Tin is relatively rare, making up only about 2 parts per million of the Earth’s crust, according to the U.S. Geologic Survey. Iron on the other hand is the fourth most common element in Earth’s crust by weight and much of Earth’s core is thought to be composed of iron. This is according to http://www.livescience.com.
Nothing significant really. Its just that I signed up for Tin Man and not Iron Man this year. Why? Nothing to do with how abundant they are in the earth’s crust really. No, I didn’t even consider atomic number and atomic weight. I did check the melting point though and found out that Iron requires really high temperature to melt.
So yeah this post is not about metals. This is about the Tin Man triathlon that I did around two weeks ago in Ilocos Norte. So this year, I wanted to be HARDER BETTER FASTER STRONGER (I got the power – Daft Punk) hence the decision to use Iron Man registration money to getting my numbers and improving them. But since team mates are talking about joining Tin Man and it is cheap anyway, I signed up for it.
Yeah I am cheap. Here’s an equation to illustrate: x = 3.6y (where x=Iron Man 70.3; y=Tin Man 70.3). The dates also worked well with my work as I was anticipating having leave credits by February hence I can go on leave. So there I was registered, transportation covered, hotel booked and paid. I did train but I did not really train as hard because the target for the year in terms of races is really more on the standard distance races, so training was not that hard.
I asked for a training program from our team captain who was also registered but I just tried to do them. I did not feel the need to strictly follow the program. It was really hard so, I skipped some days. Then I got lower back pains so I had to stop and even considered downgrading to the standard distance instead. I emailed organizers and did not get a positive response so yeah, will just do the thing, enjoy the route, but at the back of my mind, I made a note to try downgrading during race kit claiming.
Leave filed, I was ready to go. We drove to Ilocos, ate Empanadas, enjoyed the Miki, and had fun with team mates. I forgot to downgrade! We even had a chance to do a short swim bike and run the day before the race where I realized that the placement of the water bottles (behind my saddle) isn’t really good so I had to summon my inner mechanic to transfer the bottle cages.
We were in the transition area early in the morning. Strangely, I felt confident that I will be able to finish the race. No currents reported on the swim, relatively flat bike route, then the run was expected to be real hot.
Swim was great! I think it was low tide so you need to walk for a bit before swimming. No current as expected, no strings from sea creatures experienced. Finished the swim in 48 minutes, 58 seconds. Not bad, my best time was 47:12 in Cebu (Cobra Iron Man 2016).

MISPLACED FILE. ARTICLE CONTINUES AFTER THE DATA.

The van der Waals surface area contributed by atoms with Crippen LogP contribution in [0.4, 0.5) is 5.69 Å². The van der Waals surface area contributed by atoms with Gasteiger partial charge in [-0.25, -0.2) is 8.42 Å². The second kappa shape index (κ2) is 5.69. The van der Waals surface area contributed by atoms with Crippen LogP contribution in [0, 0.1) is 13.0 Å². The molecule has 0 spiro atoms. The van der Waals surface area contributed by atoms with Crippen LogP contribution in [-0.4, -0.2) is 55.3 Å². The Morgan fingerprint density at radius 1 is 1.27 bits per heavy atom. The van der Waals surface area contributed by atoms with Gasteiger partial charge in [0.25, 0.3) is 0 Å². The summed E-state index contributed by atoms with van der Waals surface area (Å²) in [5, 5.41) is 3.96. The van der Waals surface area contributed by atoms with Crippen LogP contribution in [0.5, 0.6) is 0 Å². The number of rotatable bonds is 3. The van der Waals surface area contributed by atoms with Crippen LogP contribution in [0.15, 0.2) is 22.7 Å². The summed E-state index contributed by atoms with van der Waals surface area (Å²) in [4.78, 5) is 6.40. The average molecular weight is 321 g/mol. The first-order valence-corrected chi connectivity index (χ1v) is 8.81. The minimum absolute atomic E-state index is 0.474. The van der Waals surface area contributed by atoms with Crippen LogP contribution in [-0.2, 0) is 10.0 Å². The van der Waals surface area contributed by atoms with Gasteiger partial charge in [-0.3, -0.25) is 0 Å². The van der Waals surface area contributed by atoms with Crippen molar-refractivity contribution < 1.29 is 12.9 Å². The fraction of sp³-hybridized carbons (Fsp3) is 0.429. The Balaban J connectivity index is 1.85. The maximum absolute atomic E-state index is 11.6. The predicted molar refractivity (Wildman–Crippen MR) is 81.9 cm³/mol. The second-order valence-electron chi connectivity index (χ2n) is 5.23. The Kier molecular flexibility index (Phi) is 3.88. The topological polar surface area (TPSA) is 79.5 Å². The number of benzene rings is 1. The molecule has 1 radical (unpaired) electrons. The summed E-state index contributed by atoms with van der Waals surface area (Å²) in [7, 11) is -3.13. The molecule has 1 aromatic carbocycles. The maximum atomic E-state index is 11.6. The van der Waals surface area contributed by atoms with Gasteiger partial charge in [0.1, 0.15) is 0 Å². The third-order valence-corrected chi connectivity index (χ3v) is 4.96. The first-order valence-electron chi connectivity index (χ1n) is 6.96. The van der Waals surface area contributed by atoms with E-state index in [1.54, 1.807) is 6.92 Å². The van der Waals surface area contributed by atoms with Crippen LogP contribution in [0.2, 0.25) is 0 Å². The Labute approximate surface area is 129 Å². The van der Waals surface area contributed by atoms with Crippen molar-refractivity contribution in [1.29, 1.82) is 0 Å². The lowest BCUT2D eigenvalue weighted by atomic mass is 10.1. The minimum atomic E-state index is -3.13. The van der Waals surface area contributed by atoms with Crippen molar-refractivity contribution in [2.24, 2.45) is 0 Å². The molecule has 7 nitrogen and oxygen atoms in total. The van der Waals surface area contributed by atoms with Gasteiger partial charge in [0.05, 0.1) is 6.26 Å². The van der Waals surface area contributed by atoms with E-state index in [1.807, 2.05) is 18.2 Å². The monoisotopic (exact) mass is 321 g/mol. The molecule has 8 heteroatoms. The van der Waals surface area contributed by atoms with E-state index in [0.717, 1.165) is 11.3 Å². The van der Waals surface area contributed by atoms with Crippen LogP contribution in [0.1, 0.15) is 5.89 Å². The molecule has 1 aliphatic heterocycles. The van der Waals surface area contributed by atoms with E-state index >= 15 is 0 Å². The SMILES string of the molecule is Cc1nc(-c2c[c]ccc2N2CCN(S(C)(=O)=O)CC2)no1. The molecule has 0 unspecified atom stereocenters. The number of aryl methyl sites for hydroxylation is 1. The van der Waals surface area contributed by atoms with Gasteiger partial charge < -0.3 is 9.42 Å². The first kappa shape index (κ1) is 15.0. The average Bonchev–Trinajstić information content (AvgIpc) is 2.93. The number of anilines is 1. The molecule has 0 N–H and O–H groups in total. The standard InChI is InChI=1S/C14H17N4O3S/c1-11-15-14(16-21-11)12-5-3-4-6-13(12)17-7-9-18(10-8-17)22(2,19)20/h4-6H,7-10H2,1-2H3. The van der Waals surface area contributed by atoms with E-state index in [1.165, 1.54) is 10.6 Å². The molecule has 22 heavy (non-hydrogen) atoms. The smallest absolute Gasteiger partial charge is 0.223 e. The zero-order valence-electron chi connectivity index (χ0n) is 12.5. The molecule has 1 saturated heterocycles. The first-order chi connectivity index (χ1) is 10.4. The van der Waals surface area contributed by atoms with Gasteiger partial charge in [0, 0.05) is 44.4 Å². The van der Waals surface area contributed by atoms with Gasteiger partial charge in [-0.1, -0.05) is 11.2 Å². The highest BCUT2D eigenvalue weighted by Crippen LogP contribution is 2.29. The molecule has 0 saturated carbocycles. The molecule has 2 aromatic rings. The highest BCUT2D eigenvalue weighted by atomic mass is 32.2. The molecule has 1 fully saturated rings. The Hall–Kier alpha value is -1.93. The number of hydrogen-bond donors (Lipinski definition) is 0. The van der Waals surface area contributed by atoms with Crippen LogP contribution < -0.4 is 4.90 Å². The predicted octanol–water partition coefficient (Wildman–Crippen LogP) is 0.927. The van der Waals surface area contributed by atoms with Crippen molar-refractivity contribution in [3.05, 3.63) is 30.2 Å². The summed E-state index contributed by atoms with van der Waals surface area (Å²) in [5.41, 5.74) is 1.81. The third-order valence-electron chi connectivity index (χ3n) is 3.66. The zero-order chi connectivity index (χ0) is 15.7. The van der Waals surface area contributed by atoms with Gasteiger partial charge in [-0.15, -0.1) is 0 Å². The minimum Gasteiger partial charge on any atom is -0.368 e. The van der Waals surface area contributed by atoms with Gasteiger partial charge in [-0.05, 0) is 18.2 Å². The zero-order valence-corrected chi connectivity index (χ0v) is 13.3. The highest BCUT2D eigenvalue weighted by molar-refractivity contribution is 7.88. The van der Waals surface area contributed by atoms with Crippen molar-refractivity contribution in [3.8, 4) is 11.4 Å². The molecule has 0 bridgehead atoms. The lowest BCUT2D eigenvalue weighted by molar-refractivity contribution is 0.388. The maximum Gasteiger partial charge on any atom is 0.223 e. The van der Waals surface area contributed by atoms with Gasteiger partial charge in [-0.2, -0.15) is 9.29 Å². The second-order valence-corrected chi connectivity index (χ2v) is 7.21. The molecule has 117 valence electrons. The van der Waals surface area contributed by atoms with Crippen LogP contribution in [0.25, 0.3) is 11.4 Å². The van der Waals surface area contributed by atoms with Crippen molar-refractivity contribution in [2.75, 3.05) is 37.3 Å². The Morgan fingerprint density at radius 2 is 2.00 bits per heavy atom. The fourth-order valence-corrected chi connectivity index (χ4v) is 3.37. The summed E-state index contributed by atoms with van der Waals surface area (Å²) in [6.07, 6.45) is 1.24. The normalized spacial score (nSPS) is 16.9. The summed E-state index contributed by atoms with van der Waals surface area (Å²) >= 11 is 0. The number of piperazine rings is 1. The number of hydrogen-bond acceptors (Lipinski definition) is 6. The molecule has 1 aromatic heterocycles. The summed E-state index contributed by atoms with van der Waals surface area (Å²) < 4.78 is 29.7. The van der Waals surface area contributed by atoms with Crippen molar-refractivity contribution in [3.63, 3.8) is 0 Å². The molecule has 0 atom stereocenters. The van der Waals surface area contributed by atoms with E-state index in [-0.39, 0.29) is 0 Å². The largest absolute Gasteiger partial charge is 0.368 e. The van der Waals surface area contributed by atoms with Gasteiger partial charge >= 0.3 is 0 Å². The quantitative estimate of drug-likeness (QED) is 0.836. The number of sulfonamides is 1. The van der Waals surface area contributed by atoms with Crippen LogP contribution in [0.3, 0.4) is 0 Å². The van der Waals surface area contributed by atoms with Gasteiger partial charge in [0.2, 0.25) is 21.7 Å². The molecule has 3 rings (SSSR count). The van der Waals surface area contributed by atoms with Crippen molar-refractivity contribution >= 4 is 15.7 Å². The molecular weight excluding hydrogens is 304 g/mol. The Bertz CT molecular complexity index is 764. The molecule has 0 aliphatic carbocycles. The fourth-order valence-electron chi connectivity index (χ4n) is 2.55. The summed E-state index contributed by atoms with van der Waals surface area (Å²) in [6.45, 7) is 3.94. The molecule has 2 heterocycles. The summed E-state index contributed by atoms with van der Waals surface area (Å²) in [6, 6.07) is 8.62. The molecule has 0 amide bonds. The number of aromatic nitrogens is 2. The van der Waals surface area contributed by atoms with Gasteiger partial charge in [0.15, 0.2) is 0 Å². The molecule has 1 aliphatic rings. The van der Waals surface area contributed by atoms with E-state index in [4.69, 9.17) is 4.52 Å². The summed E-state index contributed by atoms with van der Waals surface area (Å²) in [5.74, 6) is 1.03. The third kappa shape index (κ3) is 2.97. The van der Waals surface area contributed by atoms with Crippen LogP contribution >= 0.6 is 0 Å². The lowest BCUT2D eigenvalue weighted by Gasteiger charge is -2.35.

Bike was promised to be “relatively flat” well yeah, it was that. but the course was challenging as well. There was this really scary downhill curve followed by a climb then right turn. I was still recovering from the downhill curve and was surprised to see that I needed to turn right. I panicked. I fell. Scraped my knees. Why did I put my knees out? Couldn’t unclip my shoes for a bit. Marshall helped. Stood up, washed the wound. Then I rode again.
Traffic was expected and it was difficult to race with jeepneys, cars, tricycles, and motorcycles sharing the road with you. I managed. I was happily cycling back to the transition then we had to pass by a cobble stone street. I panicked a bit but was able to do it.
Quitting thoughts… yes I did consider quitting during the bike as I felt like I was the last one and didn’t want team mates to wait for me. But I can’t. I travelled far. I used 2 days leave and will see a result saying DNF? Hell no! I will finish this! I did finish after 3:31:41 my slowest bike for the distance.
Expecting a hot run route, I applied sun block in the transition area. Walked ran a bit, walked, saw the team’s support crew and asked for the time of day. “10:37 Kap,” they said and I was positive that I will be able to finish between 13:00-13:30. A team mate apologized as he did not finish the race (had a bike accident) and I started running.
It was difficult to run. Way too hot! so I did my usual run-walk intervals counting lamp posts. 20 posts running, 5 posts walking. Overtook people. Felt great, ran longer where possible but the cramps were really terrible. Stopped in every water station to drink and pour water on my body. Tried running longer and just forget the cramps. I was surprised there was a trail part in the run course!
I was on my last stretch. Cramps were getting even worse! Bless the soul of that team who decided to give away salty chips! Chippy tasted like lechon! Water was getting low. Kids offering water to cool you down either got tired, had their lunch, or are already having siesta. Saw a team mate sitting in a shed being fanned by locals. Checked if he was okay and if he wanted to walk with me. He was okay but wanted more time to rest so I went on. After 2:41:44, I crossed the finish line. Another slowest run for the distance.
And that was how I spent 18 March 2018. Seven Hours, two minutes, twenty-two seconds of the day was spent racing, getting a Tin Man medal and finisher’s shirt!